European Union, India and Astrazeneca. Vaccine war

European Union, India and Astrazeneca.  Vaccine war
India is the world’s largest producer of vaccines. According to the decision of Prime Minister Narendra Modi’s office, according to Reuters, the delivery of vaccines worldwide will be the reason for the delay.

India will stop the export of AstraZeneca to respond to domestic needs. Faced with an increase in Kovid-19 cases in the country, the executive began vaccinating people over 45 years of age from 1 April.

This measure, which will also have an impact on vaccination in Europe, is still a major setback for COVAX, an international initiative in collaboration with the WHO to bring vaccines to the poorest countries.

Slow vaccination in Europe

The scenario is similar in the European Union. EU leaders are going to have a virtual meeting today to analyze ways to accelerate vaccination in various countries.

According to the BBC, the European Commission will seek support for greater control over the release of vaccines from the European bloc.

This conversation has taken place at a time when the number of Kovid-19 cases is continuously increasing across Europe. Portugal, at the moment, is happening in the rest of the countries, especially in the north and east.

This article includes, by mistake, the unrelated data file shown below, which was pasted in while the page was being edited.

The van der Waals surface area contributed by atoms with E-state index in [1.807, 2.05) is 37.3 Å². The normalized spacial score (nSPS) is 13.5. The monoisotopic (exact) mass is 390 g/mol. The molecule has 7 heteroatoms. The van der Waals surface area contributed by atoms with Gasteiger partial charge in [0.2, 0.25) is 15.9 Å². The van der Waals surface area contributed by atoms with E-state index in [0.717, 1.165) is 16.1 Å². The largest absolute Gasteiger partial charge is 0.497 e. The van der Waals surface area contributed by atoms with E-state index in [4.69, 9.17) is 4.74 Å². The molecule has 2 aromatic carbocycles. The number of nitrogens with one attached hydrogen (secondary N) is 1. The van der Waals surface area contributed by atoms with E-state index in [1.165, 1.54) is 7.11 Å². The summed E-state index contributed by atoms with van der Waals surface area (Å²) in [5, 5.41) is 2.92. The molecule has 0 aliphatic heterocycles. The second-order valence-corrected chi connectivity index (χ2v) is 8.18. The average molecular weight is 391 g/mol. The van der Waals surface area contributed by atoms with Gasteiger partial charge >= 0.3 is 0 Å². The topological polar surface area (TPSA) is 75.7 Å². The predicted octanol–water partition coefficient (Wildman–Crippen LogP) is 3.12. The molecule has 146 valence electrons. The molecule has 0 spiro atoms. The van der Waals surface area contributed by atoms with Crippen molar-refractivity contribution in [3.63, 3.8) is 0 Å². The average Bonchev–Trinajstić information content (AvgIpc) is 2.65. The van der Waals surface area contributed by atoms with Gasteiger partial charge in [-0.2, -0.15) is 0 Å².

Vaccination campaigns in the European Union have been slow, especially when compared to countries such as the United Kingdom, Israel, or the United States.

The commission blames AstraZeneca for the situation, not for distributing the doses she has given.

A collision situation arose after 29 million doses were found during an inspection at a pharmaceutical plant in Italy.

At the commission’s request, security forces inspected a factory in Anagni, near Rome, where they received vaccines.AstraZeneca factory where vaccines were found (Reuters)

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Many were immediately seized. Two were sent to Belgium. Each batch may contain approximately one million doses.

At the end of Wednesday, AstraZeneca said the dose it received was destined for the European Union and the Covax consortium.

The pharmacists claimed that they were there because they had yet to undergo quality control.

Cory Weinberg

About the author: Cory Weinberg

Cory Weinberg covers the intersection of tech and cities. That means digging into how startups and big tech companies are trying to reshape real estate, transportation, urban planning, and travel. Previously, he reported on Bay Area housing and commercial real estate for the San Francisco Business Times. He received a "best young journalist" award from the National Association of Real Estate Editors.

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